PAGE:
sign of life from 70*N

To: "" <>, "" <>, "" <>
Subject: sign of life from 70*N
From: Vader Willem Jan Marinus <>
Date: Sun, 14 Aug 2016 16:14:13 +0000


I am still alive and living in Tromsø, even though I have fallen silent on the 
bird lists.

Yesterday morning my lawn in Tromsø, N.Norway (69*50'N) was suddenly full of 
birds, where there usually is nothing more than the usual magpies and hooded 
crows, and our 'house gulls', the Common Gull. But now, when I looked out (I 
have the basement apartment) the lawn was full of thrushes, most of them 
Fieldfares, but with also quite a number of Redwings among them, mostly keeping 
to less open places. There were also a couple of White Wagtails, a few 
Redpolls, and in the trees young Willow Warblers. All this is preparatory to 
the autumn migration; many birds are leaving their territories and flocking 

Summer 2016 here in Tromsø has not been (as we say here) 'to shout Hurrah for': 
too many days and weeks with grey, wet weather and temperatures around 10-12 
*C. But today, although not much warmer, we had a sunny quiet day and I decided 
to go and check some of my usual haunts, mostly to look for shorebirds, usually 
the first birds migrating through here. It is late summer here; most of our 
luxuriant forbs have almost stopped flowering, only the Fireweed Chamaenerion 
colours some large patches vividly violet, while today I also found a very rich 
stand of the beautiful late-summer flowers of Felwort Gentianella. The very 
common and enormous 'Tromsø palms' Heracleum are already yellowing, another 
sign of the end of summer.

I started out at the Langnes area near the airport, about which I have written 
several times before (I feel I have written several times before about almost 
every area here, main reason I stopped writing). It is  a small low peninsula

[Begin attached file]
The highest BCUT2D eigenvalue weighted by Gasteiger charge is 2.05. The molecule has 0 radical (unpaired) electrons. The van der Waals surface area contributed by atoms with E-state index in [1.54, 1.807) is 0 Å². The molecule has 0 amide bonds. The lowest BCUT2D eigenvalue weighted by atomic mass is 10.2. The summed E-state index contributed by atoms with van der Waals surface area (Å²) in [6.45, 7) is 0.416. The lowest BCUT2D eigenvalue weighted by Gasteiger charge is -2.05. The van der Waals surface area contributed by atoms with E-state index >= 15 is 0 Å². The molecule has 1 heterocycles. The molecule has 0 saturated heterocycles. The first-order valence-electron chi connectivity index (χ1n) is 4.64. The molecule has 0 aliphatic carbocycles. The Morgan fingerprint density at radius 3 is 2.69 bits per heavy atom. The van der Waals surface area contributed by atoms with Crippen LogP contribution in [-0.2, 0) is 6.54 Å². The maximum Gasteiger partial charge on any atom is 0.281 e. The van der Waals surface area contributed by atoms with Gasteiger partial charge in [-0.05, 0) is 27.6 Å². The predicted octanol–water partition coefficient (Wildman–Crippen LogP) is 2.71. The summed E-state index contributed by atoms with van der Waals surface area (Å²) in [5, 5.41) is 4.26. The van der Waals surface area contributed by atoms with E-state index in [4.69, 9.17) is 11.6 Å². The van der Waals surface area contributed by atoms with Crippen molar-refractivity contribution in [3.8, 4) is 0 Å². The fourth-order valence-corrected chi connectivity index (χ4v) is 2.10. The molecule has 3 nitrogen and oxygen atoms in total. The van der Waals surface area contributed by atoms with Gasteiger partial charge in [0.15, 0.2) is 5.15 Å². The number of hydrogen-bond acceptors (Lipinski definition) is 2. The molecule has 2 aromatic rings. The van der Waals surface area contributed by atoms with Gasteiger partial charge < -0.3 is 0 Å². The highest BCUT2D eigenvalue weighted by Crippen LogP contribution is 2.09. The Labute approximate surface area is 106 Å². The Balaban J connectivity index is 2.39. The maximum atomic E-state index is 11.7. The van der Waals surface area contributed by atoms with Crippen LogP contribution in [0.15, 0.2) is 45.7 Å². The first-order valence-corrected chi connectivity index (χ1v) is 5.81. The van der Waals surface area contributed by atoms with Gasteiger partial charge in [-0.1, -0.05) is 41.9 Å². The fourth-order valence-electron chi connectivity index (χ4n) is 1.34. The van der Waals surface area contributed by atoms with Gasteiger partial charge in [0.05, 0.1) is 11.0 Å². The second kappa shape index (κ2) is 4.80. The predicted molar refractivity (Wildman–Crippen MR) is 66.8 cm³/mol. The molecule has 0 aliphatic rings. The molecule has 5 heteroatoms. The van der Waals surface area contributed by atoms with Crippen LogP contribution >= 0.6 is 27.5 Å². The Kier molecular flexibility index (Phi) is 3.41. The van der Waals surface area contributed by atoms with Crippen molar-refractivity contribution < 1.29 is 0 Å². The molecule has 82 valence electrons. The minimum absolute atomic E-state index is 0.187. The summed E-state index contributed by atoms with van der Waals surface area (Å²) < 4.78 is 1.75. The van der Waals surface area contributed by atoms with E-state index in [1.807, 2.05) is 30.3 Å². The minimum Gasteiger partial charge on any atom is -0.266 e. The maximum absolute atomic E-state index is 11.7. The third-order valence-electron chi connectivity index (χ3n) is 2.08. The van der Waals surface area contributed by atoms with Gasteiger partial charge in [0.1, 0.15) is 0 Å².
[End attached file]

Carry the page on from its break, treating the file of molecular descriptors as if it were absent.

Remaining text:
between a main road and the sea, where many people walk their dogs, and park 
their cars when they fly (to avoid parking fees; I counted some 40 parked cars 
in the area today)); there are willow copses, large areas covered with tall 
forbs, and extensive tidal areas. A skerry just offshore (you can walk there 
when the water is low enough, we have a 3.5m tidal amplitude) is always used by 
Cormorants, except in the nesting season, when they move elsewhere; today there 
were already 5 cormorants there, another sign of the near end of summer. There 
is a sandy beach, where always Ringed Plovers breed, and where in summer you 
have to be very careful not to be hit by angry Arctic Terns. Now the plovers 
were still alarming, but the young could fly; also a few young terns flew 
around, and the parents still attacked me half-heartedly; but most of the 
ternshere  had gone, and I found a large flock elsewhere. The sandy beach and 
stony mudflat before it also held quite large groups of sandpipers, today 
mostly Purple Sandpipers, but also Dunlins, Turnstones and as a surprise a 
single Red Knot. In addition a snall flock of 6 Lapwings flew up and away when 
I arrived; this is a species that nests here, but decreases alarmingly in the 
area; several territories where I always found the birds earlier are now no 
longer in use. There were also a few Golden Plovers, but I saw no Redshanks nor 
any other Tringa, and no Ruffs either, usually the most common shorebird on 
autumn migration here. Lots of wagtails and Meadow Pipits on the beach and this 
time also many young Northern Wheatears. As usual, several Eiders with young 
are present, and of course also Oystercatchers and various gulls.

The wetland of Tisnes, som 30 km from Tromsø on the island of Kvaløya, is 
another place I have written about many times. It is a peninsula of low-lying 
agricultural wetlands, now sadly for a quite large part taken over by a horse 
farm; the horses have trampled and largely destroyed a wonderful chalk meadow 
and its very diverse flower vegetation. Most of the fields have  now been mowed 
and most places the  glittering white 'tractor eggs' with hay still lie around 
in the fields (A lone whimbrel was foraging in one of these fields); elsewhere 
they have already been gathered and lie in neat rows near the barns. Very few 
shorebirds today at Tisnes: where I saw some 50 Ruffs a week ago, I now saw 
only a single one. Surprisingly, Barn Swallows were still criss-crossing the 
area in some numbers, just as last week; this is not at all a common bird so 
far North and one rarely sees tens together , as is the case here. (The nearby 
colony of Bank Swallows is deserted now). A few Golden Plovers, a single 
Lapwing and the unavoidable Oystercatchers were all I could find today. But 
there was something else: at least 100 Greylag Geese, with quite a number of 
youngsters, sat close together in one of the Fields; another species flocking 
preparatory to the autumn migration.

But as you can see; it is largely business as usual here at 70*N.

Wim Vader, Tromsø, Norway

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